The Collected Letters, Volume 12


TC TO MARGARET A. CARLYLE ; 25 December 1840; DOI: 10.1215/lt-18401225-TC-MAC-01; CL 12: 374


Chelsea, 25 Decr, 1840—

My dear Mother,

I meant to write you a good long Letter today; but here is John Mill come in (at the wrong hour!), and I have no means of proceeding. Take one word to assure you that, in spite of the frost, we are all well.

A short Note came from Jack yesterday, and a Newspaper today: he seems to be going on perfectly well; driving over to Portsmouth &c: travelling, you know, from of old was his passion; and here surely he has enough of it! He promises to be here again before long.

Jane has staid in the house, close as a dormouse, these two weeks and more: she gets up every morning to make breakfast, does not try coughing at all yet; and on the whole is much better than in late winters.

I sent a Letter to Jamie; then one to Alick: I have been expecting some syllable of answer to that latter every day; in a day or two it will be too late for sending the Book: one word would be well worth two pence!— Not one of them all writes so punctually as my dear good Mother; her last little Note, like all her Notes, is a real little blessing to me. I sent it first to Jack to read; then to Jean. Jean herself has sent me nothing this long time. I begin to consider that perhaps she is making baby-clothes, poor little creature! Some of you send word about her.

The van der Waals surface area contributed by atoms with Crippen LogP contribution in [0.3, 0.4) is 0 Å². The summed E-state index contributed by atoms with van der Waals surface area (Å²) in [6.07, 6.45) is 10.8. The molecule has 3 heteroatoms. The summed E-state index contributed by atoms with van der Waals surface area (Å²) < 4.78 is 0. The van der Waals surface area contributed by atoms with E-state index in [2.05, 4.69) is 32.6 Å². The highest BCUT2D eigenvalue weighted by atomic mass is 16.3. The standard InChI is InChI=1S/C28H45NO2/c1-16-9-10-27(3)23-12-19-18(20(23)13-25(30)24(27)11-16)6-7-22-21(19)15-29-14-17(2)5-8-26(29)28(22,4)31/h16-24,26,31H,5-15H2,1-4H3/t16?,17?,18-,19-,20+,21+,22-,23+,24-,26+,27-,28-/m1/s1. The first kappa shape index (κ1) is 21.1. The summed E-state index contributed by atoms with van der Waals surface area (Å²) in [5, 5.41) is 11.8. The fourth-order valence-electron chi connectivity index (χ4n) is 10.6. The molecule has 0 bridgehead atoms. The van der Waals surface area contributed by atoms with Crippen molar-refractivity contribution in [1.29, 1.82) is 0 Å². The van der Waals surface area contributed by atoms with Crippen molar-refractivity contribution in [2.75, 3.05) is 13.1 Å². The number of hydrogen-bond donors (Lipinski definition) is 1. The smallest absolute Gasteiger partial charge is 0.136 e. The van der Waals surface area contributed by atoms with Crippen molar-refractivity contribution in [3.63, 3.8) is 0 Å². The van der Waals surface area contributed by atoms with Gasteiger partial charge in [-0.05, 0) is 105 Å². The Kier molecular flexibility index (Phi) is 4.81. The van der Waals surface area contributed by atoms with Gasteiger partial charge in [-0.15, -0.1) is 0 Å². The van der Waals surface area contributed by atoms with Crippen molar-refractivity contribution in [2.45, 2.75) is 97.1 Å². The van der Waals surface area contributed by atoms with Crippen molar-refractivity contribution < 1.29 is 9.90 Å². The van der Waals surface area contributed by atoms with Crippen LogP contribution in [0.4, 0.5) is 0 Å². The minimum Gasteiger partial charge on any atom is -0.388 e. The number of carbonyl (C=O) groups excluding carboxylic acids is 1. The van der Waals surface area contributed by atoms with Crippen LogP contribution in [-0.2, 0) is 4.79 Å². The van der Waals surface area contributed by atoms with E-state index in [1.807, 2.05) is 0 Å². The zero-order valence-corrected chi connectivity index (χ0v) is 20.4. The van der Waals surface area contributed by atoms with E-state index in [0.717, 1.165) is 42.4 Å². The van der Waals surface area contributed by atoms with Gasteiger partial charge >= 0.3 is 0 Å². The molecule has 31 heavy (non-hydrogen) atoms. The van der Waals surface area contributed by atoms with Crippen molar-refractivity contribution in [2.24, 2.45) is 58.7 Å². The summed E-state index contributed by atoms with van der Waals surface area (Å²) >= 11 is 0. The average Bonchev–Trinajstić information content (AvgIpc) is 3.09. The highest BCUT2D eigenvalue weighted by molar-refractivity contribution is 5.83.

Here is an express message from Mill, that he is come to walk &c! I must step up stairs and speak to the man.1

What becomes of you, dear Mother, in this bitter frost? For all sakes, spare not the coals; put on your flannel dress, put on all sorts of flannel to keep out the cold. Adieu dear Mother, for this day! I will write again very shortly. Good be with you all. Ever your affectionate

T. Carlyle